The Star of the Magi - The Mystery that Heralded the Coming of Christ
by Courtney Roberts
New Page Books
, 2007; ISBN 978-1564149626, 223 pages. £7.25/$14.99
Reviewed by Garry Phillipson
One unfortunate consequence of astrology's fall from academic respectability was that historians grew increasingly ill-equipped to decipher any events in their purview which involved astral lore. It might be hoped that astrology's recent incursions into academia would start to improve matters, and I see this book as an excellent sign that this is indeed starting to happen.
Let's be frank: a natural concern when a book has such a title is, whether it's going to turn out to be a rant in support of some more or less crackpot theory. Absolutely not, in this case. The book is undogmatic in the extreme, and the argument is supported throughout by reference to the subject's literature with both ancient source material and modern academic analysis being brought to life by an understanding of the astrological undercurrents.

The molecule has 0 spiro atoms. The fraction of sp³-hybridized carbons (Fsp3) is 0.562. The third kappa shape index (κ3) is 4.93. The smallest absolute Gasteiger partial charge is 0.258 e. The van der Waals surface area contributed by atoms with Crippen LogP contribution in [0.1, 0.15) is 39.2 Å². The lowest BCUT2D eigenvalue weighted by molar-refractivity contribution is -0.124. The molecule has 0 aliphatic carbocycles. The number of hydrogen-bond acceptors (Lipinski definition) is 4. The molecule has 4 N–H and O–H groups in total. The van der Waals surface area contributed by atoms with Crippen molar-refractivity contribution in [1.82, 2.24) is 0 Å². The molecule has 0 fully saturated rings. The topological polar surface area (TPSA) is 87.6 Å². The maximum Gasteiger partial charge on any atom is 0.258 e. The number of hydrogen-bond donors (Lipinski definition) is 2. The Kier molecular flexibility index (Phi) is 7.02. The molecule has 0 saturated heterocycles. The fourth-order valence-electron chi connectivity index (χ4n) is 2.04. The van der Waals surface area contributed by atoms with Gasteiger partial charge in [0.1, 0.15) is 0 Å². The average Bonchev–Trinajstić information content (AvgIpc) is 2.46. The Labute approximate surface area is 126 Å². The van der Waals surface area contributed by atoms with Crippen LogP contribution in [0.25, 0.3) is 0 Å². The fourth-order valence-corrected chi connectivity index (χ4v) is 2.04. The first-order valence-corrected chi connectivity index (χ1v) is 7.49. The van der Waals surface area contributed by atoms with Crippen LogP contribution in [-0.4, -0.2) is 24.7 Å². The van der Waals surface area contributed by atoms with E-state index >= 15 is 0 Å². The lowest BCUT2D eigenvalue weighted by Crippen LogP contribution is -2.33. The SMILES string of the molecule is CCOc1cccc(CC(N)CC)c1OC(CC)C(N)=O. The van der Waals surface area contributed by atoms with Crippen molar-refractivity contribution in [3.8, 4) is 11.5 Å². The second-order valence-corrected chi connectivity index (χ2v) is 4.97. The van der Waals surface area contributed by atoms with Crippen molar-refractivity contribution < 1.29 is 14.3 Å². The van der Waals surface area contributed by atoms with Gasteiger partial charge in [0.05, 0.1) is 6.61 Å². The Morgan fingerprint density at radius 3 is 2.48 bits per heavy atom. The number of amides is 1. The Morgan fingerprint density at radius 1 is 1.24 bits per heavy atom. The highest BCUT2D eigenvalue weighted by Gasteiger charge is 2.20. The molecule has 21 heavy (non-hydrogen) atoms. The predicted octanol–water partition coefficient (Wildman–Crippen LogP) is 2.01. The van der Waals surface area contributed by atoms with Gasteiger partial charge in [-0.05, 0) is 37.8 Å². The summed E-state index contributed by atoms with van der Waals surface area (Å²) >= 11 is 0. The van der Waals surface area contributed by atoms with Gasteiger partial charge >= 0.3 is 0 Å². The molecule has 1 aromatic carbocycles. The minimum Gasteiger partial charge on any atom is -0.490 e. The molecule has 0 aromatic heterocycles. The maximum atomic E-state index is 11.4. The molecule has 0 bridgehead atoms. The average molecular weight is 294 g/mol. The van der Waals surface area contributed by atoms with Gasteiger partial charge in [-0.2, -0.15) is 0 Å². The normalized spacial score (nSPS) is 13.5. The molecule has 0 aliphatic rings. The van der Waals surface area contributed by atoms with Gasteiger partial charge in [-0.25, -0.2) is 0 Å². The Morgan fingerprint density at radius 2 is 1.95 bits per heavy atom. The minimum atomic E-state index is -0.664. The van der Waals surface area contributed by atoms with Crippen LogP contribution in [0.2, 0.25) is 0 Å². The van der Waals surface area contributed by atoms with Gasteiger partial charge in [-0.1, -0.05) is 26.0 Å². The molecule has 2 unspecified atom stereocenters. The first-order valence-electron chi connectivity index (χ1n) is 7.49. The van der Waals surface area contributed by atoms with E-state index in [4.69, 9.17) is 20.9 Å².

The range of the book is huge, stretching from Cyrus the Great of Persia restoring Jerusalem to the Jews in 538BCE (p.34) to the theory of Kepler that the 'star of the Magi' was in fact a triple conjunction (p.112). Everything is here, from the historical background which explains how and why some astrologers following a star made it into the Bible in the first place, to the attempts people have since made to understand what exactly that star was all about and what its message for us might be.
The Star of the Magi brings an excellent range of astrological, historical and scriptural scholarship to bear on the task of understanding the significance of the star of Bethlehem. The book sheds much light on our history and on Christian belief, all from a basis of solid research. Roberts' quest to get to the real story makes this a gripping journey into Christian mysteries; The Da Vinci Code for grown-ups.